• These charts don’t take into account the target incarnate using an ability to gain a level.

Warstomper Credit – Instagram: Exitwarp

The Krondspine Incarnate of Ghur

Curiously while Games Workshop has provided baseline rules for incarnates, currently there exists only one incarnate in the game. The Krondspine Incarnates of Ghur are bestial manifestations of energy that haunt the Krondspine Range and are apparently free for the taking if you have 400 points and someone brave or stupid enough to bond one. It has a 4+ save but where it really shines are its special abilities.

  • Every time it kills a Monster its level increases by 1.
  • Should the incarnate receive the All-out Attack command, it will also apply that command to all friendly units that are wholly within domination range, within 3″ of an enemy unit, and have not already received a command that phase.
  • If a Wizard is bonded to the incarnate and within domination range (8″ to 12″ depending on state), it adds 1 to casting, dispelling, and unbinding rolls.
  • The incarnate can eat endless spells that were summoned by enemy Wizards by beating the casting value of the spell on a roll of 2D6 added to the incarnate’s level.
  • All units within domination range can re-roll run and charge rolls, cannot retreat, and Wizards in domination range that are not bonded to the incarnate subtract 1 from casting, dispelling, and unbinding rolls.
  • The incarnate adds its level to its Attack characteristics.
  • In wild form it will charge any unit within 12″ and adds 1 to hit rolls for attacks.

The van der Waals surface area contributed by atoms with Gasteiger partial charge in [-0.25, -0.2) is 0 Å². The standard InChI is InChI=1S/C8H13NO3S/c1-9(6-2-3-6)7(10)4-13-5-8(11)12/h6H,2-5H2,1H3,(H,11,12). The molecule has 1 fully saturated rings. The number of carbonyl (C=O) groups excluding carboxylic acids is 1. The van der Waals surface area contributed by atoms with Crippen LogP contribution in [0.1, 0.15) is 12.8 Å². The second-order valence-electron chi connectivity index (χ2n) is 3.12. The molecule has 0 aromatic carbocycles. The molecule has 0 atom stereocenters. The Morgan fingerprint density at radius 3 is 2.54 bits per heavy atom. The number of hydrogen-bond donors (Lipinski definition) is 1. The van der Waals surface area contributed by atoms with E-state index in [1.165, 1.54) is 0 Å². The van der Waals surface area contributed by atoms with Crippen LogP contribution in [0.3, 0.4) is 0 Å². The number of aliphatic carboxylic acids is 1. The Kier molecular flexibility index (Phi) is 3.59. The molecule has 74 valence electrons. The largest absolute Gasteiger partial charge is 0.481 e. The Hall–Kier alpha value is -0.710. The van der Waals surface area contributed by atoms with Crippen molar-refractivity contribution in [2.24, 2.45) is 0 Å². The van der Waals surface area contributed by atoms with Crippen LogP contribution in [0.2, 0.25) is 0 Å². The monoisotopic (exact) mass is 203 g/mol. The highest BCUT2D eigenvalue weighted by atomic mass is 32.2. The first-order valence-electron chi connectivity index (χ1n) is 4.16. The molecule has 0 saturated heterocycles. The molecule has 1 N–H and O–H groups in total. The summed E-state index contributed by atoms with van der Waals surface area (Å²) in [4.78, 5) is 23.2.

In terms of lethal output the incarnate has two sets of attacks. The first is a base of 6 attacks with a 3+ to hit, 3+ to wound, -2 Rend, and 2 Damage. The second is a base of 1 attack with a 3+ to hit, 2+ to wound, -3 Rend, and 4 Damage. The chart below shows the output against various Save characteristics for a level 2 incarnate assuming both attacks are directed against the same target.



Credit: PierreTheMime

Wrapping Up

Incarnates are interesting units that present a unique challenge courtesy of the state level mechanic. The Krondspine Incarnation of Ghur has had a consistent presence in our competitive innovations series, which is no surprise given the combination of powerful aura abilities and resiliency. Short of a unit failing to eat an endless spell and then dying to allocated wounds it’s impossible for them to be removed in a single turn. My understanding from talking to the Goonhammer Age of Sigmar Brain Trust is that people are expecting some kind of adjustment in the forthcoming battlescroll update. One possible way to make incarnates a bit less resilient would be to have allocated wounds carry over between turns if the 3D6 roll did not result in a lost level.

Thanks for reading! If you have any questions or comments feel free to drop us a note in the Comments below or email us at contact@goonhammer.com. That’s also the best way to suggest topics for future articles.